It wasn’t just bad timing when the University of Maine System leadership gave a $40,000 a year raise to a top administrator at the same time it was cutting faculty and programs on its campuses. It was a statement of values.

When enrollments and revenues drop, administrators have convincingly argued that they had to make tough choices and downsize the organization, even if that meant fewer opportunities for students in the short run. But when an administrator gets an offer of a better job elsewhere, the budget crisis doesn’t matter.

This is not a situation unique to Maine. In 2013, the highest paid public employee in all 50 states worked in a university, according to the sports journalism website Deadspin. In 40 of them, it was a coach.

As the share of college costs paid by students and their families climbs, universities are in hot competition with each other to hire the best talent. And they are willing to spend the money.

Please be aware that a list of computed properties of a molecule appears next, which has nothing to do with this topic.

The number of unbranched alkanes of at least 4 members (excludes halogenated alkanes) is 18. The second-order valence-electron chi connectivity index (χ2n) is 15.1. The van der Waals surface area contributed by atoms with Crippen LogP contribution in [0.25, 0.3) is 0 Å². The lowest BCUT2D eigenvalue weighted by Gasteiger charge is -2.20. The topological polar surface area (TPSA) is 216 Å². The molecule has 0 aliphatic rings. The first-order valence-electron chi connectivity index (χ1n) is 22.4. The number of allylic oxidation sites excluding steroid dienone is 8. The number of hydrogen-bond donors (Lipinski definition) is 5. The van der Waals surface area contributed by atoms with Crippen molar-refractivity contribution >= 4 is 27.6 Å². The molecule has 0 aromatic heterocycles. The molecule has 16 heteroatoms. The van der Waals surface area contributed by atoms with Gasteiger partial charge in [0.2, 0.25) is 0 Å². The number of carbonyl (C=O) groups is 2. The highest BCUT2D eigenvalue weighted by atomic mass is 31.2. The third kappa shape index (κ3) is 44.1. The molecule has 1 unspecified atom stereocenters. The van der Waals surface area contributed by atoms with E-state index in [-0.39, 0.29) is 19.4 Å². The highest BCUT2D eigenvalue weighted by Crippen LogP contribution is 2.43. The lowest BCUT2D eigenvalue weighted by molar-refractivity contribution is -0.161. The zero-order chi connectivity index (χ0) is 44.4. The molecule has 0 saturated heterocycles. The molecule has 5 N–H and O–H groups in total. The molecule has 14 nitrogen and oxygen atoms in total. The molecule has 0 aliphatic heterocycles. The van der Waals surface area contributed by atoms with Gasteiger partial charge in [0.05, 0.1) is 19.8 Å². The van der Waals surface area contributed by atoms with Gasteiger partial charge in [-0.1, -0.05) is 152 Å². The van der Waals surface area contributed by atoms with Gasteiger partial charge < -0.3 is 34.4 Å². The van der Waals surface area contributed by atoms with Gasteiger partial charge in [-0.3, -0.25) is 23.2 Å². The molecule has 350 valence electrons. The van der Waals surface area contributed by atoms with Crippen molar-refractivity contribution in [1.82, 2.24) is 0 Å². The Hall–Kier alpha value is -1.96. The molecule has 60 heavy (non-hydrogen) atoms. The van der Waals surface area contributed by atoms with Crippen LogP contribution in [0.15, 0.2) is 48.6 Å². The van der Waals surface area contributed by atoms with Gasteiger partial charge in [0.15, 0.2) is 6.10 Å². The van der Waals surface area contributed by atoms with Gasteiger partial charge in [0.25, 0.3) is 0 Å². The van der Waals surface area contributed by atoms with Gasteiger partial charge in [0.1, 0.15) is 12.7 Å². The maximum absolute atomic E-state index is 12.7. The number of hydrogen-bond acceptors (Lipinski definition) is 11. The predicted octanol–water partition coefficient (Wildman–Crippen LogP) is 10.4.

In Maine, Chief Financial Officer Rebecca Wyke, who will now take in $205,000 a year from the public system, was too valuable to lose, in the eyes of Chancellor James Page. He said he needs a top-flight financial manager now, and he determined that he would probably have to pay a replacement even more. In his judgment, the system would be better off with Wyke than without her, and it’s hard to argue against that.

But it’s much harder now to discount the argument made by students and faculty at USM, who have been saying that the system is spending too much on administration while education suffers. The fact that other states are involved in this bidding war for administrators doesn’t make a choice like this one more palatable. The cost of a college education is climbing out of reach for many families. Those students who do graduate often are saddled with debt. Since 2009, jobs for graduates have been hard to find. All of these factors will contribute to declining enrollments and financial struggles, no matter how well the finances are administered.

When Page says the system needs Wyke and her financial management skills, but it can live without a New England studies program or a chance for a student to major in geology at USM, he is saying something about the values of the organization he leads: What happens in the classroom is less important than what happens in the back office.

That may be the harsh reality in a time of shrinking resources, but it’s not the choice that most students, their families and taxpayers who foot the bills at the university think they are making.